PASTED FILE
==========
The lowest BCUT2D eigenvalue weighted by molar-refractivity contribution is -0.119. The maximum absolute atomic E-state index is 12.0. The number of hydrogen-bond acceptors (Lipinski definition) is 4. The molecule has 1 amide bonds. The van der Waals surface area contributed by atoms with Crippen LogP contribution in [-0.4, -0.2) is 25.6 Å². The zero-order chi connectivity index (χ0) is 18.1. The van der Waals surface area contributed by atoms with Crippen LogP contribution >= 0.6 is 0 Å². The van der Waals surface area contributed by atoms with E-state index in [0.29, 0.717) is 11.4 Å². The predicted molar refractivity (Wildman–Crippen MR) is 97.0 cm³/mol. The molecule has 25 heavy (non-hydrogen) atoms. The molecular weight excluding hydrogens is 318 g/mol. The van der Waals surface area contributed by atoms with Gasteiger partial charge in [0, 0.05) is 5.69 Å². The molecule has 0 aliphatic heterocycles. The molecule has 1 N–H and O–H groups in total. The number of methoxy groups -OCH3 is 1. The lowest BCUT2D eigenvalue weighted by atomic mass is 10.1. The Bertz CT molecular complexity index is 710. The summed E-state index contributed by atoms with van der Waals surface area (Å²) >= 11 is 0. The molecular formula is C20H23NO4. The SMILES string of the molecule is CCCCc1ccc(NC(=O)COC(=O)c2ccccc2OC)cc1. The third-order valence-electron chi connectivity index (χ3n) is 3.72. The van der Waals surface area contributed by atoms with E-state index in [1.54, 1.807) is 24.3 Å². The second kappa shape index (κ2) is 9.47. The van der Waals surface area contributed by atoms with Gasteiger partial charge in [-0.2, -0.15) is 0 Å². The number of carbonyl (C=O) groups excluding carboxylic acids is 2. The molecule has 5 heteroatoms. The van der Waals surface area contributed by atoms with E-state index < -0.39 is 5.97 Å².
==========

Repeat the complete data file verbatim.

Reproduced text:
The lowest BCUT2D eigenvalue weighted by molar-refractivity contribution is -0.119. The maximum absolute atomic E-state index is 12.0. The number of hydrogen-bond acceptors (Lipinski definition) is 4. The molecule has 1 amide bonds. The van der Waals surface area contributed by atoms with Crippen LogP contribution in [-0.4, -0.2) is 25.6 Å². The zero-order chi connectivity index (χ0) is 18.1. The van der Waals surface area contributed by atoms with Crippen LogP contribution >= 0.6 is 0 Å². The van der Waals surface area contributed by atoms with E-state index in [0.29, 0.717) is 11.4 Å². The predicted molar refractivity (Wildman–Crippen MR) is 97.0 cm³/mol. The molecule has 25 heavy (non-hydrogen) atoms. The molecular weight excluding hydrogens is 318 g/mol. The van der Waals surface area contributed by atoms with Gasteiger partial charge in [0, 0.05) is 5.69 Å². The molecule has 0 aliphatic heterocycles. The molecule has 1 N–H and O–H groups in total. The number of methoxy groups -OCH3 is 1. The lowest BCUT2D eigenvalue weighted by atomic mass is 10.1. The Bertz CT molecular complexity index is 710. The summed E-state index contributed by atoms with van der Waals surface area (Å²) >= 11 is 0. The molecular formula is C20H23NO4. The SMILES string of the molecule is CCCCc1ccc(NC(=O)COC(=O)c2ccccc2OC)cc1. The third-order valence-electron chi connectivity index (χ3n) is 3.72. The van der Waals surface area contributed by atoms with E-state index in [1.54, 1.807) is 24.3 Å². The second kappa shape index (κ2) is 9.47. The van der Waals surface area contributed by atoms with Gasteiger partial charge in [-0.2, -0.15) is 0 Å². The number of carbonyl (C=O) groups excluding carboxylic acids is 2. The molecule has 5 heteroatoms. The van der Waals surface area contributed by atoms with E-state index < -0.39 is 5.97 Å².